> Oh, I should add that an econometric model should also demonstrate how
> value is shifted in other ways. For example, if there were incumbent
> contracts and monetary flows tied to an existing data paradigm then you'd
> want to model how that changes with the release of that same data in an
> open manner. An existing agency may lose direct revenue from a few
> contracts with data barons, but if it grows a new market segment that
> raises tax revenues via growing trade and employment then there is a net
> win for the jurisdiction (a mix of federal and state revenue).
> Unfortunately, if you just left the cost-benefit analysis to the agency
> then they would not see the bigger picture and may not not release the data.
> *EXECUTIVE DIRECTOR*www.linkdigital.com.au
> On 8 May 2015 at 09:47, Steven De Costa <steven.decosta at linkdigital.com.au
> > wrote:
>> No!
>> Don't get drawn into a hostage negotiation ;)
>> That argument is one where the data holder will say, "Show me proof I'll
>> get value, then I'll release the data".
>> Instead, we need to keep the conversation on the data itself.
>> However, if you must preemptively demonstrate value I think there are two
>> sensible and non distracting ways to do it.
>> 1. The macro economic argument. Talk about the economy, information
>> goods, theory of the firm and transaction costs - all in broad terms. When
>> you do this you can then find evidence of other changes in the
>> (information) economy to cite as examples.
>> 2. The micro economic argument. Talk about the shift in
>> government-citizen dynamics brought about by modern communication mediums
>> and the learned behaviors of digital natives. You can then cite examples of
>> large changes in consumer behaviour born from peer to peer networks, social
>> networks and consolidated consumer markets (amazon, app stores, etc).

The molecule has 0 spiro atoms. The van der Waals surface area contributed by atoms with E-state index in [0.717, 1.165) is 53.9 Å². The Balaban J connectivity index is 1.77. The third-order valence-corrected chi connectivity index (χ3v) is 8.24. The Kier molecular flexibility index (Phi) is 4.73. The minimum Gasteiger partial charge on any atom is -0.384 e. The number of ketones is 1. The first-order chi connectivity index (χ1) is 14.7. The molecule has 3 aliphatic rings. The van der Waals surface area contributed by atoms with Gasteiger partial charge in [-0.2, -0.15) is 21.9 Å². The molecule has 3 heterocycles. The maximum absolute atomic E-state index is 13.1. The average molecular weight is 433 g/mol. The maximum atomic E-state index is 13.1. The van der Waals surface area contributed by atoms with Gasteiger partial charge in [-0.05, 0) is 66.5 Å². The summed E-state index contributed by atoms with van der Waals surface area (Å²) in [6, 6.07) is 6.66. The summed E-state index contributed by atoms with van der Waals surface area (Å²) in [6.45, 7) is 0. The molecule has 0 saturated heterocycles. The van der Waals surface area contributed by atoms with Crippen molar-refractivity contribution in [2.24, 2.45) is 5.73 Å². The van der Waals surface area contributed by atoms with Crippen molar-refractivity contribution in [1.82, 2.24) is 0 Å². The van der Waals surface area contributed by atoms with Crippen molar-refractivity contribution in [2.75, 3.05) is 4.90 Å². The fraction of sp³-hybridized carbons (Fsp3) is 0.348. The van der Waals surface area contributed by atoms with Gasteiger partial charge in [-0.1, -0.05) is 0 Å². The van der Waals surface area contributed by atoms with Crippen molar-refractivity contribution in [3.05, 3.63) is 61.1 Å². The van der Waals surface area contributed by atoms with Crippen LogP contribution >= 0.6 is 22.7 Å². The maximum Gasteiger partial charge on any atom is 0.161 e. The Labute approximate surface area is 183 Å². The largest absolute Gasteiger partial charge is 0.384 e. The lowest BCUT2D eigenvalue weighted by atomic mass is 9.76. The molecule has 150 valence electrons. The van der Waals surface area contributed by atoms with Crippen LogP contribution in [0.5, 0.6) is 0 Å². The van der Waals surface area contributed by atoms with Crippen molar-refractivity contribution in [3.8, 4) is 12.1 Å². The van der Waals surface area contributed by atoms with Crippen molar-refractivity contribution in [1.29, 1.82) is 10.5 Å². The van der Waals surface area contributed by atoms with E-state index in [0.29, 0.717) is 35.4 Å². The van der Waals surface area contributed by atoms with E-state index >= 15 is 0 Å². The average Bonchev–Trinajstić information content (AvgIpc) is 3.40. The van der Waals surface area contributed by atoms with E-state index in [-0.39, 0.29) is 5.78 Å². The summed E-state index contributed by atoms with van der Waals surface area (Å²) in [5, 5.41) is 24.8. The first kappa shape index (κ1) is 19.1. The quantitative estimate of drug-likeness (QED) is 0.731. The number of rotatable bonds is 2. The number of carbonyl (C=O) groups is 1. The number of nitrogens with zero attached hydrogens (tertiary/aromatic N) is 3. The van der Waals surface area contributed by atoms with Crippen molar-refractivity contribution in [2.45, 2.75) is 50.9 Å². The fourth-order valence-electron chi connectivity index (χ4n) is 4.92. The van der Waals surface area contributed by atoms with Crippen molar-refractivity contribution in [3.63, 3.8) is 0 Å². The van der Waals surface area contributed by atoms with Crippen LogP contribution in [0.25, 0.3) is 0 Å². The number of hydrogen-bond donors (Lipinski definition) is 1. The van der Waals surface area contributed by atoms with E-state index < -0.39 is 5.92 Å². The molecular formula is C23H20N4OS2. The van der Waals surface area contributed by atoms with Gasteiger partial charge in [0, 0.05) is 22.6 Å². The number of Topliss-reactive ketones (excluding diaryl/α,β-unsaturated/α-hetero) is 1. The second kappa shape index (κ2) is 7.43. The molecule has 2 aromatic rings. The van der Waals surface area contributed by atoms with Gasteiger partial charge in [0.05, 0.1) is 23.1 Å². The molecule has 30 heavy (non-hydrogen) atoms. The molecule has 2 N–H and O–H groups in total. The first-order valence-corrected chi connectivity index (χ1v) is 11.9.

>> If a government agency is serious about working out the best areas where
>> the release of data will improve the economy within their jurisdiction, or
>> enable more effective G2C and C2G interactions then they should consider
>> employing economists and statisticians to develop econometric models which
>> demonstrate the likely value of releasing data. They should also consider
>> what stimulation they'd need to provide to ensure that a supply-demand
>> relationship emerges to maintain the long term value they expect to create.
>> Cheers,
>> Steven
>> *EXECUTIVE DIRECTOR*www.linkdigital.com.au
>> On 8 May 2015 at 09:10, Ben Searle <bensearle54 at gmail.com> wrote:
>>> Hi,
>>> An open data related thought based on a number of years working in the
>>> data management space across different levels of government.
>>> Most government organisations and individuals in those organisations
>>> understand the benefits of making their data available to the public.  That
>>> debate has generally been won.  But, most organisations are suffering
>>> reduced budgets and appreciate that they must expend some resources to
>>> comply with the open data philosophy.  This costs their organisation.  But
>>> what benefit do they get back from releasing their data?
>>> Generally not much direct benefit, other than complying with broad
>>> government objectives.  So, what is their answer to the question of “whats
>>> in it for me?”….generally not much.  Until we can effectively answer that
>>> question the supply side of open data will continue to be limited and we
>>> will continue to have data released purely to increase data set numbers and
>>> meet KPI’s but will that data be useful?  Based on current activities, much
>>> of the existing open data would not be consumed by organisations wishing to
>>> generate digital products.
>>> What is missing?
>>> Ben Searle
>>> <PastedGraphic-15.tiff>
>>> Email:    bensearle54 at gmail.com
>>> Mobile:  +61 (0) 400 453 601